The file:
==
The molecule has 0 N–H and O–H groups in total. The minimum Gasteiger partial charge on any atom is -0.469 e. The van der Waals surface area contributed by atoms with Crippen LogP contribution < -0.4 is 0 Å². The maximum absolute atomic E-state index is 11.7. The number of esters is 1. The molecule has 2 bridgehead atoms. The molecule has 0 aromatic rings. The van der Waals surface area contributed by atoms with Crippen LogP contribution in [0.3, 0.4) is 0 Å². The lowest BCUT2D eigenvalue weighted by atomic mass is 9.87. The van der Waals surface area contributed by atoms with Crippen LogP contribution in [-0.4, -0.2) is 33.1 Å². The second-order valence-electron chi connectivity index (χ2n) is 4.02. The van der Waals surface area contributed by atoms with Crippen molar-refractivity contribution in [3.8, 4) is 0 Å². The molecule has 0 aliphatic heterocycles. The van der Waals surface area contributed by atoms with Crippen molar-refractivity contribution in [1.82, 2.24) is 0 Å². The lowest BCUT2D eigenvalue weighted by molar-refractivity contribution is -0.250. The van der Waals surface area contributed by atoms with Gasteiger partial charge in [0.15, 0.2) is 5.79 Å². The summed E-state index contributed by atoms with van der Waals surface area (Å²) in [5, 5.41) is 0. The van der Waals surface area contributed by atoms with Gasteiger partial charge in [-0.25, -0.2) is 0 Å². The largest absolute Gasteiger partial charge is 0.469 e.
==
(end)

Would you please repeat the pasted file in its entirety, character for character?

The molecule has 0 N–H and O–H groups in total. The minimum Gasteiger partial charge on any atom is -0.469 e. The van der Waals surface area contributed by atoms with Crippen LogP contribution < -0.4 is 0 Å². The maximum absolute atomic E-state index is 11.7. The number of esters is 1. The molecule has 2 bridgehead atoms. The molecule has 0 aromatic rings. The van der Waals surface area contributed by atoms with Crippen LogP contribution in [0.3, 0.4) is 0 Å². The lowest BCUT2D eigenvalue weighted by atomic mass is 9.87. The van der Waals surface area contributed by atoms with Crippen LogP contribution in [-0.4, -0.2) is 33.1 Å². The second-order valence-electron chi connectivity index (χ2n) is 4.02. The van der Waals surface area contributed by atoms with Crippen molar-refractivity contribution in [3.8, 4) is 0 Å². The molecule has 0 aliphatic heterocycles. The van der Waals surface area contributed by atoms with Crippen molar-refractivity contribution in [1.82, 2.24) is 0 Å². The lowest BCUT2D eigenvalue weighted by molar-refractivity contribution is -0.250. The van der Waals surface area contributed by atoms with Gasteiger partial charge in [0.15, 0.2) is 5.79 Å². The summed E-state index contributed by atoms with van der Waals surface area (Å²) in [5, 5.41) is 0. The van der Waals surface area contributed by atoms with Gasteiger partial charge in [-0.25, -0.2) is 0 Å². The largest absolute Gasteiger partial charge is 0.469 e.